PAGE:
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China's aircraft carrier 'to pressure neighbours'
by Staff Writers
Beijing (AFP) Aug 10, 2011

China's first aircraft carrier will allow Beijing to further pressure nations with rival territorial claims, analysts said Wednesday as the vessel embarked on its inaugural sea trial.

China has for years been revamping a 300-metre (990-foot), former Soviet carrier in the northeastern port of Dalian, after buying the vessel -- once called the Varyag -- from Ukraine in 1998.

Experts said the carrier's maiden trip, announced in a brief statement on the defence ministry's website, would deal a psychological blow to neighbouring countries at a time of heightened regional tensions.

Rick Fisher, a US expert on the Chinese military, said Beijing was allowing reports and scant online images of the vessel to "propel anxieties" while saying very little about its aircraft carrier project and naval ambitions.

"This 'psywar' campaign has everything to do with China's multiple ongoing maritime territory disputes," said Fisher, of the US-based International Assessment and Strategy Center.

"China clearly wants to bully its neighbours into making concessions without having to engineer a shooting "incident" that might unite these same neighbours against it."

Jonathan Holslag, of the Brussels Institute of Contemporary China Studies said the new aircraft carrier will be perceived as another indication of China's growing military ambitions.

"It will prompt neighbouring countries to shore up their own capabilities," Holslag wrote in a commentary published shortly before Wednesday's sea trial.

Beijing has consistently tried to allay fears about the aircraft carrier, saying it will mainly be used for training and "research", and that it poses no threat to other countries.

Fisher said the carrier was "practically ready to support combat missions", although other analysts say it will not be operational as part of a wider naval battle group for several years at least.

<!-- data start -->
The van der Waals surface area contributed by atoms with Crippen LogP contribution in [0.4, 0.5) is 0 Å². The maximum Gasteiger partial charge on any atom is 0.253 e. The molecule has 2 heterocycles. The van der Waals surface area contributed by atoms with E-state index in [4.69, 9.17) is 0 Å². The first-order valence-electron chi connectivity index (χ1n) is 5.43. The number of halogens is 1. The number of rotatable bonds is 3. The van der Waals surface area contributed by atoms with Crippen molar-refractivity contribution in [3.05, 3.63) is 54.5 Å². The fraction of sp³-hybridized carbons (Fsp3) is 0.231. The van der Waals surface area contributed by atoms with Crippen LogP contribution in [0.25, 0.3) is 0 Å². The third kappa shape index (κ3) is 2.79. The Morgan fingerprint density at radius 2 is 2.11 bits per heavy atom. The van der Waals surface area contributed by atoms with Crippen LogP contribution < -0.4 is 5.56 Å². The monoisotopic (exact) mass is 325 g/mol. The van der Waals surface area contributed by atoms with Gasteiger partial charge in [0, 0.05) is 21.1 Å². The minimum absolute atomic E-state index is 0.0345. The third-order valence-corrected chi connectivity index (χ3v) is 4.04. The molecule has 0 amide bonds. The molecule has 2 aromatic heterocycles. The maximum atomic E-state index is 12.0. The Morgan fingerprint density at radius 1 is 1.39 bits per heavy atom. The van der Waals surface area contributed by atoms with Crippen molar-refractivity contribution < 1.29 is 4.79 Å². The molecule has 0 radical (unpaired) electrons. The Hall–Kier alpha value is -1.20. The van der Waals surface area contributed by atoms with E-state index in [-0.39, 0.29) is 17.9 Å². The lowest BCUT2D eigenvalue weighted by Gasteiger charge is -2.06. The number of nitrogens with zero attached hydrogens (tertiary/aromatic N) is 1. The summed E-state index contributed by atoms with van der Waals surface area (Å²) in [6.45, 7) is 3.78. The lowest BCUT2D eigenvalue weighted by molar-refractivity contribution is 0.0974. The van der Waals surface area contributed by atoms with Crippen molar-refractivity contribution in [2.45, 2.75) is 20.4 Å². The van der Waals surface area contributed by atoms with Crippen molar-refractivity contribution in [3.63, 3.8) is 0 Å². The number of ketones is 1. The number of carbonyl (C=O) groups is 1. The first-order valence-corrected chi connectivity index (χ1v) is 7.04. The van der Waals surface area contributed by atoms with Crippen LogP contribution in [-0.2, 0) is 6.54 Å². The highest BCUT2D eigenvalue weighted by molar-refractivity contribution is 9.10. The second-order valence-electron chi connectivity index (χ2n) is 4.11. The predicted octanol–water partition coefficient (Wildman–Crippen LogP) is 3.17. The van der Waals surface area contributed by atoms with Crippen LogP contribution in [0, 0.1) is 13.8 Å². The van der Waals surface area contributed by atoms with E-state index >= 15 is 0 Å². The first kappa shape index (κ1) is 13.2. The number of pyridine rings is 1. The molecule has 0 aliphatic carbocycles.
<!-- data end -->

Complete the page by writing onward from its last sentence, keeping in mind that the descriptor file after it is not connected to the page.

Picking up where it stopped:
But for the secretive People's Liberation Army -- the largest armed force in the world -- the carrier is first and foremost an issue of prestige, as even Thailand, a much smaller country than China, has one.

In a comment piece published Wednesday, the official Xinhua news agency pointed out that China was the only permanent member state of the UN Security Council that did not own an aircraft carrier, adding India also has one.

"The Chinese can point proudly to the Varyag, or any other piece of new equipment, and feel like they have entered the ranks of advanced militaries," said Dennis Blasko, an expert on China's military.

The carrier is also important from a strategic standpoint. China's interests now stretch out all over the world, and it needs to intervene far from home, particularly on maritime routes crucial to its oil imports.

Independent experts are convinced that far from just having one, renovated vessel, China's defence ministry has also launched a programme to build one to two brand new, indigenous aircraft carriers.

"I consider it plausible that by the late 2020s, China could have up to six carriers, three non-nuclear for regional missions and three nuclear-powered carriers that will be advancing China's interests well beyond the Asian region," said Fisher.

But the PLA -- which operates China's navy -- is hugely secretive about its defence programmes, which benefit from a big and expanding military budget boosted by the nation's runaway economic growth.

Beijing has provided scant details about the carrier, even when it finally officially acknowledged the vessel's existence in June, and analysts say this could be a strategic move.

"China needs time to learn to operate an aircraft carrier and carrier group (a carrier and its escort ships), and deliberately takes a low-key posture," said Arthur Ding, a Taiwan-based expert on the PLA.

But Beijing's relative silence could also be an effort by the government to allay regional worries about its military expansion, and avoid undermining its claim that China's army is purely defensive in nature.

Last week, Japan voiced concern over China's growing assertiveness and widening naval reach, and over what it called the "opaqueness" of Beijing's military budget.

China is nevertheless rapidly upgrading its army's capabilities, developing advanced weaponry such as its first stealth fighter jet, revealed in January.

It is also working on a ballistic missile that can hit warships thousands of kilometres away.

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China attacks Japan over defence paper
Beijing (AFP) Aug 4, 2011
China Thursday launched a series of blistering attacks on key rival Japan after a defence paper approved by Tokyo criticised Beijing's military build-up and growing territorial assertiveness. China's foreign ministry branded the paper "irresponsible," insisting Beijing's drive to modernise its forces was entirely defensive, and expressed its "strong dissatisfaction". State news agency Xi ... read more

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